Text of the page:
Social Role Valorization: A Basic Overview & Defining Important Terms
Have you ever noticed that people who are more valued by society or who hold roles that society values get to experience more of the “good things” in life? This phenomenon is explained by the Social Role Valorization (SRV) theory. SRV says that those who are in social roles that are valued by society and determined by societal norms, they are more likely to have access to and receive the “good things” that society has to offer (Osburn, 2006). On the other hand, individuals and groups who do not hold valued social roles, or who hold roles that are devalued, have very little access to the good things; therefore, holding a valued social role is essential in order to gaining access to the good things (Osburn, 2006).
What Exactly Are The “Good Things” In Life?
The good things in life include how individuals are treated by society, ability to access opportunities and resources, and ability to participate in society. According to Osburn (2006), some examples are:
· “Being accorded dignity, respect, and acceptance;
· A sense of belonging;
· An education;
· The development and exercise of one’s capacities;
· A voice in the affairs of one’s community and society;
· Opportunities to participate;
· A decent material standard of living;
· An at least normative place to live;
· Opportunities for work and self support.”
Who Are Considered Devalued Groups?
People who are devalued by society include individuals and groups who experience negative treatment systematically, and often have a similar pattern of experiences:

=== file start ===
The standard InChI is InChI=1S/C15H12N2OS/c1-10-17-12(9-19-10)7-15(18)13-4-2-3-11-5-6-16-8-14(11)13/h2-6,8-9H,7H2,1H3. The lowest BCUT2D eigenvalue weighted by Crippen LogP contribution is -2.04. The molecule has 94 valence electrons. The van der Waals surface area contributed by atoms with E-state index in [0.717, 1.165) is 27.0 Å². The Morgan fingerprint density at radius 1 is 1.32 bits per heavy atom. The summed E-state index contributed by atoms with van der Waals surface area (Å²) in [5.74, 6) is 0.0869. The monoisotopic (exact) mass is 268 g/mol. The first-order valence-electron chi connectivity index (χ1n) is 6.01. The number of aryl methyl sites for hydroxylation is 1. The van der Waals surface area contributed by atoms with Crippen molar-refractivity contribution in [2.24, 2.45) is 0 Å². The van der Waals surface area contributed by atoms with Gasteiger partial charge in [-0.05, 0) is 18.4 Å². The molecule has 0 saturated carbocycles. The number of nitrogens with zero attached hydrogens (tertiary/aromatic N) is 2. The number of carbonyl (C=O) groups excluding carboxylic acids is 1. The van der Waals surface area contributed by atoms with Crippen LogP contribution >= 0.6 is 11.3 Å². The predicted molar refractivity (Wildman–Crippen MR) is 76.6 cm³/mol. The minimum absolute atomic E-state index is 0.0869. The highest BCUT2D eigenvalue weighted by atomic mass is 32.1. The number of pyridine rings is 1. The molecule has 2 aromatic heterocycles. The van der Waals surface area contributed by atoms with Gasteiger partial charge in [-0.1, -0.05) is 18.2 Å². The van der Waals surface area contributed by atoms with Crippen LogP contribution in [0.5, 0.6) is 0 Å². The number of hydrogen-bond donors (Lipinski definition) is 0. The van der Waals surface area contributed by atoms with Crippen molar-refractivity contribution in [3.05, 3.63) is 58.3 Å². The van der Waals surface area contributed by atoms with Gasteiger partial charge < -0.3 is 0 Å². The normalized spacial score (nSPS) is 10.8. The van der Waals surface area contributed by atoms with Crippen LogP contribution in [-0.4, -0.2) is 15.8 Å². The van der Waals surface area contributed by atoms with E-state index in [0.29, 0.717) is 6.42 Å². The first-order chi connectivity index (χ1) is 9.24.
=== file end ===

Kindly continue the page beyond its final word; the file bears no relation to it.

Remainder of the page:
1. “Being perceived and interpreted as deviant, due to their negatively-valued differentness. The latter could consist of physical or functional impairments, low competence, a particular ethnic identity, certain behaviors of associations, skin color, and many others.
2. Being rejected by community, society, and even family services.
3. Being cast into negative social roles, some of which can be severely negative, such as subhuman, menace, and burden on society.
4. Being put and kept at a social or physical distance, the latter most commonly by segregation.
5. Having negative images (including language) attached to them.
6. Being the object of abuse, violence, and brutalization, and even being made dead.” (Osburn, 2006).
It is beneficial to understand SRV and the perspective it provides because by recognizing that devalued groups are having consistently negative experiences, it can then eventually help to avoid these negative experiences from continuing, at first on an individual level and then on a larger scale over time. For individuals and groups who are devalued, the good things in life are often seen as unattainable and the bad things in life become every day experiences. This is why understanding that all social roles in society should be valued; so that the good things can be more equally and equitably distributed, and that everybody can be treated with dignity and respect unconditionally.